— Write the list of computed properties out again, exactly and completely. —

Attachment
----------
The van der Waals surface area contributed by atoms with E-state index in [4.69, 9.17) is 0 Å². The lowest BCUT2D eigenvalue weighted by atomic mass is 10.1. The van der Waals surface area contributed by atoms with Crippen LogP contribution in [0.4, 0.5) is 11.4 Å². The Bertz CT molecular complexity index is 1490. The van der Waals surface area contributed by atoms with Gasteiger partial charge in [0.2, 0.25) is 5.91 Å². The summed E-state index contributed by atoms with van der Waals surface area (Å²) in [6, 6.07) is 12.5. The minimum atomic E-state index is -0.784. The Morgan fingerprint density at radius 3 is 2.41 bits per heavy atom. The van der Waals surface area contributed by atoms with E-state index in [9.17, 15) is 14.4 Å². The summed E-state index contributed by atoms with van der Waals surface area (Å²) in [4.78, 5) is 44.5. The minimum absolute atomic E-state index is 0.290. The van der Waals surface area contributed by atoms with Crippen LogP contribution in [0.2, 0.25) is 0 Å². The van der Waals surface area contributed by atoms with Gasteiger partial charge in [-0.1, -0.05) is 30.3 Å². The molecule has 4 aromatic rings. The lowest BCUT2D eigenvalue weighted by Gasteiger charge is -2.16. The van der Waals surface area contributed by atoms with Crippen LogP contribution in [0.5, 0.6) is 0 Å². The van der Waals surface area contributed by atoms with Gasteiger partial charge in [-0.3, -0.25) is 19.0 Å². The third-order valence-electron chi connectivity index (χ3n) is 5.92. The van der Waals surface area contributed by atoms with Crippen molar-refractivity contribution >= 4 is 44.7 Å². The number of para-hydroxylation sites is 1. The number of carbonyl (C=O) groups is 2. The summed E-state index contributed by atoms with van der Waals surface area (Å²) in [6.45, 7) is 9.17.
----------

The van der Waals surface area contributed by atoms with E-state index in [4.69, 9.17) is 0 Å². The lowest BCUT2D eigenvalue weighted by atomic mass is 10.1. The van der Waals surface area contributed by atoms with Crippen LogP contribution in [0.4, 0.5) is 11.4 Å². The Bertz CT molecular complexity index is 1490. The van der Waals surface area contributed by atoms with Gasteiger partial charge in [0.2, 0.25) is 5.91 Å². The summed E-state index contributed by atoms with van der Waals surface area (Å²) in [6, 6.07) is 12.5. The minimum atomic E-state index is -0.784. The Morgan fingerprint density at radius 3 is 2.41 bits per heavy atom. The van der Waals surface area contributed by atoms with E-state index in [9.17, 15) is 14.4 Å². The summed E-state index contributed by atoms with van der Waals surface area (Å²) in [4.78, 5) is 44.5. The minimum absolute atomic E-state index is 0.290. The van der Waals surface area contributed by atoms with Crippen LogP contribution in [0.2, 0.25) is 0 Å². The van der Waals surface area contributed by atoms with Gasteiger partial charge in [-0.1, -0.05) is 30.3 Å². The molecule has 4 aromatic rings. The lowest BCUT2D eigenvalue weighted by Gasteiger charge is -2.16. The van der Waals surface area contributed by atoms with Crippen LogP contribution in [0.5, 0.6) is 0 Å². The van der Waals surface area contributed by atoms with Gasteiger partial charge in [-0.3, -0.25) is 19.0 Å². The third-order valence-electron chi connectivity index (χ3n) is 5.92. The van der Waals surface area contributed by atoms with Crippen molar-refractivity contribution >= 4 is 44.7 Å². The number of para-hydroxylation sites is 1. The number of carbonyl (C=O) groups is 2. The summed E-state index contributed by atoms with van der Waals surface area (Å²) in [6.45, 7) is 9.17.